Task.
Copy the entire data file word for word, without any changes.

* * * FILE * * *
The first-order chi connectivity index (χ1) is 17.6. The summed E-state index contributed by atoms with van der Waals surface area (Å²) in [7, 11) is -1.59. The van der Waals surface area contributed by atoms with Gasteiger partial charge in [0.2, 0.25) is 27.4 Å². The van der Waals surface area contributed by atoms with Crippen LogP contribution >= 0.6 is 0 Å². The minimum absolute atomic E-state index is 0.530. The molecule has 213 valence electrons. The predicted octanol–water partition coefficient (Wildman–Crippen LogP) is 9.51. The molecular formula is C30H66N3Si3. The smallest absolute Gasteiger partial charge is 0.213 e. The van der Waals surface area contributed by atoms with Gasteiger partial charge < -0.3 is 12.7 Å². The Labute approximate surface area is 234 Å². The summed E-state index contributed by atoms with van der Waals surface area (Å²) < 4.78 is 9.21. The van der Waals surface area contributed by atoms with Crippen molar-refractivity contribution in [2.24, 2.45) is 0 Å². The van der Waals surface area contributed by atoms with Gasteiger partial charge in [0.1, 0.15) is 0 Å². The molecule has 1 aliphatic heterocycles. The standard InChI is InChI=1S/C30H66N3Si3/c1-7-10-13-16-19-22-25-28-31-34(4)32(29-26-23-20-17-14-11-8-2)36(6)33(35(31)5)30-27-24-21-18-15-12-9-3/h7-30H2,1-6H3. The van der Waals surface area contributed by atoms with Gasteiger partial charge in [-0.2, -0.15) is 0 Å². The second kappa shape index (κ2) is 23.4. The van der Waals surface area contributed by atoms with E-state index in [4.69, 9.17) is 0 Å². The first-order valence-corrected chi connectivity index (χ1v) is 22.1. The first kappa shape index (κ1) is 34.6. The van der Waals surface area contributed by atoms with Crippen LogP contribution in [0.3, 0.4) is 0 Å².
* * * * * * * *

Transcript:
The first-order chi connectivity index (χ1) is 17.6. The summed E-state index contributed by atoms with van der Waals surface area (Å²) in [7, 11) is -1.59. The van der Waals surface area contributed by atoms with Gasteiger partial charge in [0.2, 0.25) is 27.4 Å². The van der Waals surface area contributed by atoms with Crippen LogP contribution >= 0.6 is 0 Å². The minimum absolute atomic E-state index is 0.530. The molecule has 213 valence electrons. The predicted octanol–water partition coefficient (Wildman–Crippen LogP) is 9.51. The molecular formula is C30H66N3Si3. The smallest absolute Gasteiger partial charge is 0.213 e. The van der Waals surface area contributed by atoms with Gasteiger partial charge < -0.3 is 12.7 Å². The Labute approximate surface area is 234 Å². The summed E-state index contributed by atoms with van der Waals surface area (Å²) < 4.78 is 9.21. The van der Waals surface area contributed by atoms with Crippen molar-refractivity contribution in [2.24, 2.45) is 0 Å². The van der Waals surface area contributed by atoms with Gasteiger partial charge in [0.1, 0.15) is 0 Å². The molecule has 1 aliphatic heterocycles. The standard InChI is InChI=1S/C30H66N3Si3/c1-7-10-13-16-19-22-25-28-31-34(4)32(29-26-23-20-17-14-11-8-2)36(6)33(35(31)5)30-27-24-21-18-15-12-9-3/h7-30H2,1-6H3. The van der Waals surface area contributed by atoms with Gasteiger partial charge in [-0.2, -0.15) is 0 Å². The second kappa shape index (κ2) is 23.4. The van der Waals surface area contributed by atoms with E-state index in [4.69, 9.17) is 0 Å². The first-order valence-corrected chi connectivity index (χ1v) is 22.1. The first kappa shape index (κ1) is 34.6. The van der Waals surface area contributed by atoms with Crippen LogP contribution in [0.3, 0.4) is 0 Å².